One new photograph, almost every day of the year

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2020—Sax-Zim Bog Owl

This Barred Owl from Sax-Zim Bog in Northern Minnesota was a cooperative subject. I presume because it was the middle of the day and that’s when these diurnal creatures usually sleep, the owl was content to perch on the side of the road on a broken snag in an Aspen not bothered by the handful of birders and photographers gaping up at it. It dozed, it eyed the snow covered area beneath it for a potential meal, it stared directly into my lens. And, although we hoped it would grace us with its presence for as long as we wanted, it suddenly flew into the canopy of trees behind it and disappeared.

2020—Barred Owl

Sax-Zim Bog near Lake Superior in Minnesota is my second photography adventure in two weeks in search of owls. Sax-Zim Bog is a 300 square mile habitat and nature preserve that includes bogs and lakes and meadows and farmland. It is maintained by volunteers and friends of the bog who graciously host feeders and habitat at their homes and on their land so that the many species of boreal and other birds continue to thrive here. It is a labor of love. The snow is several feet deep off the roads and the temperatures hover in the low single digits dropping into the sub-zero range at night and when the wind whips up. Four species of owl live in the bog including the Great Gray Owl, the Boreal Owl, the Snowy Owl, and the Barred Owl. Our first day here has been spectacular. Not only have we seen lots of birds I’ve not seen before, we found two of the four kinds of owls we’re seeking. We were not close enough to the Snowy Owl to photograph it although I couldn’t resist grabbing an iPhone shot of the snowy field in which is perched. The Barred Owl was a special treat see, very cooperative, and very close. The barred pattern of its feathers perfectly matches the pattern of the aspen bark on the tree in which it sits.

2020—Willet on South Padre Island

On a trip to Corpus Christi, Texas in November 2016 with Moose Peterson we spent time standing on jetties with our tripods and long lenses photographing shore birds on the jagged rocks. Late one afternoon on South Padre Island I watched as a lone willet explored rocks near the jetty as the sun was sinking low in the sky.


A couple of years ago in Churchill, Canada, a Willow Ptarmigan peeks out from behind a spruce in search of a female Willow Ptarmigan. It was June and he was in his courtship plumage.


This Northern Mockingbird, the state bird of Texas where I took this shot, doesn’t look much like a Mockingbird. It had just finished bathing in the intense heat of late spring in South Texas and it had flown to a branch to fluff its feathers and dry off a bit. It is more like a caricature than a bird. Its feathers look more like a fur cape with a stand-up collar than feathers. It is looking at me disdainfully. It is almost a mockery of a mockingbird.

2020—Gibbon Falls

Capturing a different look of an iconic view can be a challenge. This is Gibbon Falls in Yellowstone National Park. To get this look, I closed down the lens and set the camera to its lowest ISO to get a slow shutter speed. I used a long lens, the Nikkor 80-400mm lens so I could focus just on the water and exclude any of the shore. The resulting streakiness of the flowing water reminds me of a horse’s mane.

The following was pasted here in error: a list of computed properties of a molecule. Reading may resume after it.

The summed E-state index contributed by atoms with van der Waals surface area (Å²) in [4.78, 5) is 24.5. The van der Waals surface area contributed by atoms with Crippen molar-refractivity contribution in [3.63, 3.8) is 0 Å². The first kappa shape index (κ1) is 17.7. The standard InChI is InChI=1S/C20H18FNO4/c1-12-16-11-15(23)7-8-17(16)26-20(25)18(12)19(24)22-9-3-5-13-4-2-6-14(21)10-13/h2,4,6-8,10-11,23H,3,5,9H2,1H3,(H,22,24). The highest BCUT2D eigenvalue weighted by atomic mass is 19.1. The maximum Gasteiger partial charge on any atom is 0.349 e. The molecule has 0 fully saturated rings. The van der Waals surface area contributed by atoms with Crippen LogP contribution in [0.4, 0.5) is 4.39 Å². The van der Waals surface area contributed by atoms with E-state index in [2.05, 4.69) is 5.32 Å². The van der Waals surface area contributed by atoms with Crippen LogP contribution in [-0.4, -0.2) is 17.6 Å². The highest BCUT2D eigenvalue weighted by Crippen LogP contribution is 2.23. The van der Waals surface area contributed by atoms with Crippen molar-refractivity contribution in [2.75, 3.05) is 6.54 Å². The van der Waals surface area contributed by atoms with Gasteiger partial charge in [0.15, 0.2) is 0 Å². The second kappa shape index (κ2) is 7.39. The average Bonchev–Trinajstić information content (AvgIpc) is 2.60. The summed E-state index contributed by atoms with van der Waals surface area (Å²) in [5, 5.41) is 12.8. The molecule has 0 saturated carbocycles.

The Spanish word for Gannet is Alcatraz. Although there are no Gannets on the west coast of the United States, an island in San Francisco Bay was named Alcatraces (plural of Alcatraz) by Spanish Explorer Juan Manual de Ayala in 1775 probably because he mistook Pelicans on the island for Gannets. Years after its misnomer, the now shuttered infamous federal prison known as Alcatraz, once home to the likes of Al Capone and Machine Gun Kelly, was established on the island. Thousands of miles away from Alcatraz Island, on cliffs overlooking the Atlantic Ocean in Cape St. Mary’s, New Foundland Northern Gannets flourish in their nesting communities. Tens of thousands of the large birds congregate during the few months of the nesting season before returning to their life at sea. The birds have to look closely to figure out where their nest site and mate are on the crowded rock.

2020—Snuggling to Keep Warm

Bison in Yellowstone National Park are massive creatures. Their thick hides and dense fur help them withstand cold temperatures. I thought it was rather charming to see some of the young bison snuggling up to their mothers, seemingly to keep warm.

2020—Tiny Yellow Warbler

Warblers are small birds and the woodsy backdrop at Magee Marsh can make it hard to see them let alone get a clean shot of them. There are often twigs and leaves and branches that obscure the birds. This shot of a Yellow Warbler was unusal for me last year because there are no twigs or leaves in the way and the tiny bird appers even smaller with nothing to gauge its size.

2020—Grand Prismatic

Grand Prismatic in Yellowstone National Park is a surreal place. It is usually windy, icy, and slippery. On our visit this year, though, the relentless wind was gone. This visit, I wasn’t worried that a gust of wind would push me off the narrow walkway into the primordial ooze. I was able to appreciate and admire the stunning vistas it offers.